Rectal palpation revealed multiple firm, rough structures of varying sizes (0.5 to 3 cm), some close to peritoneum and not painful upon palpation. Given the clinical findings, hemogram, ultrasonography, abdominocentesis and peritoneal fluid analysis were requested (14). The serum and peritoneal fluid were also subjected to ion analysis (9180 Electrolyte Analyzer, Roche®).
The hemogram revealed normocytic, normochromic anemia. The total leukocyte count was within the normal range, but lymphopenia and neutrophilia with left shift were found, along with hypoproteinemia, hypoalbuminemia and increased globulin levels (Table 1).
The abdominal fluid was a yellow pinkish liquid with a slightly increased density, containing 1450 cells/uL, with a predominance of monocytes (70%). Mesothelial cells and a large number of red blood cells were also found. The physical, chemical and cytological aspects classified this fluid as a transudate (Table 2).
Blood serum and peritoneal fluid ionograms were performed (Table 3). The blood ionogram results were 110 mmol/L of Na, 4.5 mmol/L of K and 1.13 mmol/l Ca++. The peritoneal fluid had 94 mmol/L of Na, 4.3 mmol L of K and 1.02 mmol l Ca++.
Ultrasound of the thoracic and abdominal cavities was performed following the technique described by Braun et al. (2, 3). It revealed large amounts of hypoechoic liquid in the abdominal cavity, suggested by the fact that pre-stomachs were at a distance of 12 to 19 cm from the abdominal wall. The surface of the spleen was irregular due to the presence of nodules. The greater omentum was floating in peritoneal fluid and also contained multiple nodules. A large amount of fluid was found in the thoracic cavity.
Due to the poor prognosis and the impossibility of treatment, the cow was euthanized and submitted to necropsy with the owner’s consent (16). The organ fragments collected during necropsy were fixed in 10% buffered formalin, processed routinely and stained with hematoxylin-eosin (HE) for histopathological analysis. Selected slides were sent for immunohistochemical analysis with nuclear staining for Wilms tumor 1 (WT-1)1, at Adonis Carvalho Pathology laboratory, Recife, Pernambuco, Brazil.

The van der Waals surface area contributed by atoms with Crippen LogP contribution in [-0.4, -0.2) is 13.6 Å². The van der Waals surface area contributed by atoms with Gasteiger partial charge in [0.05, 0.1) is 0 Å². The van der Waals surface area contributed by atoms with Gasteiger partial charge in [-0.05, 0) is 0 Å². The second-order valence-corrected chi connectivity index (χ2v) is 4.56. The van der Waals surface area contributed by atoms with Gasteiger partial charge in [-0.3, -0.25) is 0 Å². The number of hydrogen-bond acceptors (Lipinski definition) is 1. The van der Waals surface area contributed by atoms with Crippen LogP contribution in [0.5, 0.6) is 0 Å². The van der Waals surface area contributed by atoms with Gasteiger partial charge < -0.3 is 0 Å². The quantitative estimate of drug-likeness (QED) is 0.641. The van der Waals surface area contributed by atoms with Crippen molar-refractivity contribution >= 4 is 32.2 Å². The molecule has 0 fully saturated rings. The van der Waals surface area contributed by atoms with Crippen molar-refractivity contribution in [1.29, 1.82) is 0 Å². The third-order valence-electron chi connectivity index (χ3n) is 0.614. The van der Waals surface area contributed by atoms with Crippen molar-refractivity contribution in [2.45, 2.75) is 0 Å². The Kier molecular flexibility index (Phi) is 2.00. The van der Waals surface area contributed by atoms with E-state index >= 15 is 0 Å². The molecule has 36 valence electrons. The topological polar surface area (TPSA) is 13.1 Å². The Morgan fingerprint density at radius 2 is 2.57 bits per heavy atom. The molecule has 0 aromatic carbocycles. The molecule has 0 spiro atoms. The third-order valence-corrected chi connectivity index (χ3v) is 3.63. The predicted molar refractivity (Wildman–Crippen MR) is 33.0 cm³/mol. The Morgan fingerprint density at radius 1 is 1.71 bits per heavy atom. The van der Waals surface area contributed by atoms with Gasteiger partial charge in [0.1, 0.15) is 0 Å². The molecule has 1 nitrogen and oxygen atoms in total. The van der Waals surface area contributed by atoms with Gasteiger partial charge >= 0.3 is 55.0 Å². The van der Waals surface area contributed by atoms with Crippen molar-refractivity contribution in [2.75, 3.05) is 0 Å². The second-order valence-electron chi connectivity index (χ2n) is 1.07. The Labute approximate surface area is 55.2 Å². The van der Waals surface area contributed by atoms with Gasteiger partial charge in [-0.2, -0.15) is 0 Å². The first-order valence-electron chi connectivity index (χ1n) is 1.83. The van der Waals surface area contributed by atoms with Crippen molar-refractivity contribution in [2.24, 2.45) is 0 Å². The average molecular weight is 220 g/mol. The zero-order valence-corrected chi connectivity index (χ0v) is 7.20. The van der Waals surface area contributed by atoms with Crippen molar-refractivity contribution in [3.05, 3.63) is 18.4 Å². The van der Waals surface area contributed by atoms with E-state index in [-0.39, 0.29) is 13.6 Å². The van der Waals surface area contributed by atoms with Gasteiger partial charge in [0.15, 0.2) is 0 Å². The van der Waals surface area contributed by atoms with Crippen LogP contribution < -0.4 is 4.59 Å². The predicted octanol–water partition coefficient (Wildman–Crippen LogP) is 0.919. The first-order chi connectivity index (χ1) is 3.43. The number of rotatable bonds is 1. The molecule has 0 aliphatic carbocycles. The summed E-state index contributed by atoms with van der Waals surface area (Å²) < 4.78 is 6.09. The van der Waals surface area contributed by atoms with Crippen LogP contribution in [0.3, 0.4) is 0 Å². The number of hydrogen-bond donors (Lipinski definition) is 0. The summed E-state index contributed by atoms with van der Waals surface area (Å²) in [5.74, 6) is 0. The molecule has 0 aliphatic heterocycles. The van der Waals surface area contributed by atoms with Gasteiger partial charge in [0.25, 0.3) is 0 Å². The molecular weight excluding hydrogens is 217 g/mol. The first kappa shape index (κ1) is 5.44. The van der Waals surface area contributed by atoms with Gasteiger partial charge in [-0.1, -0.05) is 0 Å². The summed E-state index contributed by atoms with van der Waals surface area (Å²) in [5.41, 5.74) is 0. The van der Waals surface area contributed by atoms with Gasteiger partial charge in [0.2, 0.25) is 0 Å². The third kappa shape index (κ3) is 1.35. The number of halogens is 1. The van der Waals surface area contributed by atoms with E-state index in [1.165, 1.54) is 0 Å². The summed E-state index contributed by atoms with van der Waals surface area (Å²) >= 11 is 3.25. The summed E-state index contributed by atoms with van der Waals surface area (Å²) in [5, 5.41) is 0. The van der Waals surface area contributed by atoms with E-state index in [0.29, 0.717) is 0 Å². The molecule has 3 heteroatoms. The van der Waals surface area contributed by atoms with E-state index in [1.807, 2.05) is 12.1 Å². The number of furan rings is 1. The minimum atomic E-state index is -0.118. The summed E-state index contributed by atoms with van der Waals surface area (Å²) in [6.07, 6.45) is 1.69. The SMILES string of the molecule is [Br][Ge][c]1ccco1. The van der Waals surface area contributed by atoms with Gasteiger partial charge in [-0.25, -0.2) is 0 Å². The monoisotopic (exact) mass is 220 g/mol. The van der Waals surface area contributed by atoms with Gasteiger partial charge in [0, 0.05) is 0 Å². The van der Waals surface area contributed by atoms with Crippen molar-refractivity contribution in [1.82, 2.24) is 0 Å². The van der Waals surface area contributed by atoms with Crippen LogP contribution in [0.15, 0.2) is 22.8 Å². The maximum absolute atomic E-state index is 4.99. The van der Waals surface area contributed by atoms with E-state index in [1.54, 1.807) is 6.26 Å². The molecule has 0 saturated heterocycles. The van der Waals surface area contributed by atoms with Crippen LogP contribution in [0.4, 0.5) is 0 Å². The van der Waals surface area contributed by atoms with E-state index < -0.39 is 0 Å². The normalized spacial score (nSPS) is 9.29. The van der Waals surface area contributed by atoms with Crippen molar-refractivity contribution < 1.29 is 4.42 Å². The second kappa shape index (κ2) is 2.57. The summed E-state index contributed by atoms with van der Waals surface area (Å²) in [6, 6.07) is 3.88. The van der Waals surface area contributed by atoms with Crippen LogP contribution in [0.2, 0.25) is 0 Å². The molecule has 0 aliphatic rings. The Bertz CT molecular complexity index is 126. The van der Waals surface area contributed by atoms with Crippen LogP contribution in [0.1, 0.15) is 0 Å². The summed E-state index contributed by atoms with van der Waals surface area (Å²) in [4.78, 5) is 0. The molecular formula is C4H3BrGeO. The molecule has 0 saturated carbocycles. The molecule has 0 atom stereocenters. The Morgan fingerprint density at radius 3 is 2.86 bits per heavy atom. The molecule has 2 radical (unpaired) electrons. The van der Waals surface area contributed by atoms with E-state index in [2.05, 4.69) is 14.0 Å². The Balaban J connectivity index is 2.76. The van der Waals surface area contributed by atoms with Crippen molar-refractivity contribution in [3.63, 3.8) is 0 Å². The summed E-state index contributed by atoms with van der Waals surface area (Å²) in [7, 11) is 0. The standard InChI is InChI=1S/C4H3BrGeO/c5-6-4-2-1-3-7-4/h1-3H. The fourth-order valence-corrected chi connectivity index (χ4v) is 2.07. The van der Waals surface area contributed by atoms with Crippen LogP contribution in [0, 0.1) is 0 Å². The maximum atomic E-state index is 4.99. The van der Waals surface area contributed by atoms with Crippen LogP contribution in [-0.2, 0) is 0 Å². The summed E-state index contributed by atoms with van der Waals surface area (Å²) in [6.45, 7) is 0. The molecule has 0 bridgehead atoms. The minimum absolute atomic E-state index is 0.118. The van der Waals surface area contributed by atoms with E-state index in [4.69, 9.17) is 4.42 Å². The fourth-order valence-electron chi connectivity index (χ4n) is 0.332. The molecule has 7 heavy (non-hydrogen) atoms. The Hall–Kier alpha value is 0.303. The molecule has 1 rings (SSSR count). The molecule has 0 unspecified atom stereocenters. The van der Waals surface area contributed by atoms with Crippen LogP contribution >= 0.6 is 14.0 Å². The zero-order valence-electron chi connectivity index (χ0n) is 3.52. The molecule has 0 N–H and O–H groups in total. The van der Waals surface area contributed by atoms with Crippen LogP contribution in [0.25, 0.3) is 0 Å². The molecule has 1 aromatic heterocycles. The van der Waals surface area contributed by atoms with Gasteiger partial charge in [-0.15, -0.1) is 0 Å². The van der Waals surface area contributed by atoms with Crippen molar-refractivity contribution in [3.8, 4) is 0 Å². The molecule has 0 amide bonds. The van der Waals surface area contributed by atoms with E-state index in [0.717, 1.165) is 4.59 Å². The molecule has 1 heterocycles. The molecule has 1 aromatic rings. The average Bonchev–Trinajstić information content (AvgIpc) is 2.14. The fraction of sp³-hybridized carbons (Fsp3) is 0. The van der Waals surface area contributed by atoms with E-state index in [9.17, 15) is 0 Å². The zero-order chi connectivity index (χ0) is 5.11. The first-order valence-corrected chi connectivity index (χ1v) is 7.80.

Necropsy revealed a large amount of aqueous peritoneal fluid (± 80 L) with a yellowish pink color and an increased amount of pleural fluid (± 10 L). Numerous firm nodules of varied diameters (1cm to 5cm) were found in the abdominal cavity, spleen (figure 2), liver (figure 3), bladder, mesentery and abdominal face of the diaphragm. The omentum was thickened and affect by nodules (figure 4), which did not crack when cut, but had a firm consistency and were well attached to the organs.
The histopathological analysis revealed that the tumor invaded the subepithelial connective tissue and consisted of monotonous epithelioid cells with papillary architecture, oval nuclei and pale eosinophilic cytoplasm (figure 5). Scattered psammoma bodies were also found. The immunohistochemical analysis of the tumor demonstrated nuclear positivity for WT-1, confirming the diagnosis of an epithelioid type of malignant mesothelioma (figure 6).
Mesothelioma is an uncommon neoplasm in domesticated animals. Wolfe et al. (27) report only eight cases in a period of 18 years at two veterinary schools in the United States. In Brazil, mesothelioma in cattle was reported in 1975 by Nunes et al. (21) and at least four more recent cases have been described (11, 12, 17, 23). The present paper reports the first such at the Garanhuns Bovine Clinic (state of Pernambuco, northeastern Brazil).